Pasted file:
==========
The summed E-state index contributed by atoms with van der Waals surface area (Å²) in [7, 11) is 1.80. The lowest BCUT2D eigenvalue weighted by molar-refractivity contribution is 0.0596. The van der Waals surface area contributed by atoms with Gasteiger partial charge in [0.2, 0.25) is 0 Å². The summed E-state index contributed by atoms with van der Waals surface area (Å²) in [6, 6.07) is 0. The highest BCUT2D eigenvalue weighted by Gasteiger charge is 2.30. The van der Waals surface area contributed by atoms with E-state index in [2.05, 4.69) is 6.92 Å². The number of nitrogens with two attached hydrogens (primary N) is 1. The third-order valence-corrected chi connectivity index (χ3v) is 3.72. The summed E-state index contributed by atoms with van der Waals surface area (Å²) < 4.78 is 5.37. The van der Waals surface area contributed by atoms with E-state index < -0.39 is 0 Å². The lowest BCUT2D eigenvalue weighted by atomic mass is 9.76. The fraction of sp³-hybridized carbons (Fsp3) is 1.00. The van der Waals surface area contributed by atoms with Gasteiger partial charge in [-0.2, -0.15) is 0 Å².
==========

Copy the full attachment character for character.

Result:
The summed E-state index contributed by atoms with van der Waals surface area (Å²) in [7, 11) is 1.80. The lowest BCUT2D eigenvalue weighted by molar-refractivity contribution is 0.0596. The van der Waals surface area contributed by atoms with Gasteiger partial charge in [0.2, 0.25) is 0 Å². The summed E-state index contributed by atoms with van der Waals surface area (Å²) in [6, 6.07) is 0. The highest BCUT2D eigenvalue weighted by Gasteiger charge is 2.30. The van der Waals surface area contributed by atoms with E-state index in [2.05, 4.69) is 6.92 Å². The number of nitrogens with two attached hydrogens (primary N) is 1. The third-order valence-corrected chi connectivity index (χ3v) is 3.72. The summed E-state index contributed by atoms with van der Waals surface area (Å²) < 4.78 is 5.37. The van der Waals surface area contributed by atoms with E-state index < -0.39 is 0 Å². The lowest BCUT2D eigenvalue weighted by atomic mass is 9.76. The fraction of sp³-hybridized carbons (Fsp3) is 1.00. The van der Waals surface area contributed by atoms with Gasteiger partial charge in [-0.2, -0.15) is 0 Å².